Dr Donnachie Schneider and colleagues investigated the occurrence of postinfectious IBS in routine outpatient care, comparing different types of GI infection and its interaction with psychosomatic comorbidity.
Retrospective cohort study using routinely collected claims data covering statutorily insured patients in Germany.
Cases were defined as patients without prior record of functional intestinal disorder with a first-time diagnosis of GI infection between 2005 and 2013 and classed according to the type of infection.
Each case was matched by age, sex and district of residence to a patient without history of GI infection.
|The positive predictive value was 0.60 |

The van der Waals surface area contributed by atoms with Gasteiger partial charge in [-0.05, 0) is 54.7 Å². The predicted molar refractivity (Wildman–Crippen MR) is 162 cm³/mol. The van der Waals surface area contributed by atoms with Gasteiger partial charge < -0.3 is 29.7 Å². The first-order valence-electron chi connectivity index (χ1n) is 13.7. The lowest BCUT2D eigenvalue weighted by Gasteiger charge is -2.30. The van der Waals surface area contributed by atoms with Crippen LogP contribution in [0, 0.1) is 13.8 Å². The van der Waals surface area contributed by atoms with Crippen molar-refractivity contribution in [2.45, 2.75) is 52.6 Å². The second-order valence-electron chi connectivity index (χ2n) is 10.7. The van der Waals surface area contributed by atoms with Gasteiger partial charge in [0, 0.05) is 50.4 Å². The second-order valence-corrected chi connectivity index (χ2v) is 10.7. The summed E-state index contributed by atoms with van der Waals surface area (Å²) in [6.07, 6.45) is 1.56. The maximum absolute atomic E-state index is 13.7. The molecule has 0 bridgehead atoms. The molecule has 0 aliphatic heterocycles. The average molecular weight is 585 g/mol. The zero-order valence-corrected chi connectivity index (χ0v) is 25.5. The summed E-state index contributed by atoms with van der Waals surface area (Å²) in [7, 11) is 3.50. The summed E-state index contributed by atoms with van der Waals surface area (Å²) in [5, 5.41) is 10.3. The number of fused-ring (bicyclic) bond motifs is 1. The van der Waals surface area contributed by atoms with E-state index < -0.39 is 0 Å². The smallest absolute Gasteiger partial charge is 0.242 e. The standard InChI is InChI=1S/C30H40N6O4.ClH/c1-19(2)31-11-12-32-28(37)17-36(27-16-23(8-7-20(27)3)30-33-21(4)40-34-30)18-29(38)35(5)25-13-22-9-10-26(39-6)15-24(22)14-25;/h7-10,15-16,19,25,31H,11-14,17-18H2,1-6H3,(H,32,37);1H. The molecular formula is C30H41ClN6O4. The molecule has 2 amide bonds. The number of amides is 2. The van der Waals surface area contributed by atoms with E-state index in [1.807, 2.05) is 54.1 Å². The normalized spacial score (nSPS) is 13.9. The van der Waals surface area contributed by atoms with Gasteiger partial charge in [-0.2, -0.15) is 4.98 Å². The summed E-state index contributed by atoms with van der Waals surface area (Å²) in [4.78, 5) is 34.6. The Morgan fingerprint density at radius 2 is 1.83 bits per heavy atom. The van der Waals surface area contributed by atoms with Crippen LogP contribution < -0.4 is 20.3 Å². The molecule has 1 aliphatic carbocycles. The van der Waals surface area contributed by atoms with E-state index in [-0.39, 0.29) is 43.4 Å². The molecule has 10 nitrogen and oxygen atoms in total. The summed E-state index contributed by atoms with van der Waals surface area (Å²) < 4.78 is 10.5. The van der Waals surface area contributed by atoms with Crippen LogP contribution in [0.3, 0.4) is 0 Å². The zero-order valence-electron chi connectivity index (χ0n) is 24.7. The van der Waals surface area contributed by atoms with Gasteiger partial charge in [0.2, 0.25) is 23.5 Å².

Prior psychological disorder was assessed in the 2 years prior to inclusion.
Proportional hazards regression models were used to estimate the HRs for GI infection and psychological disorder.
The team assessed chronic fatigue syndrome (CFS) as a comparator outcome.
A total of 508,278 patients with first diagnosis of GI infection were identified, resulting in a matched cohort of 1,016,556 patients.
The researchers observed that all infection types were associated with an increased risk of IBS and CFS.
Prior psychological disorder was a distinct risk factor for IBS and CFS.
The research team noted that female sex was a further risk factor for both conditions.
Dr Schneider's team concludes, "Psychological disorder and GI infections are distinct risk factors for IBS."
"The high incidence of non-specific GI infection suggests that postinfectious IBS is a common clinical occurrence in primary care."
"Chronic fatigue is a further significant sequela of GI infection."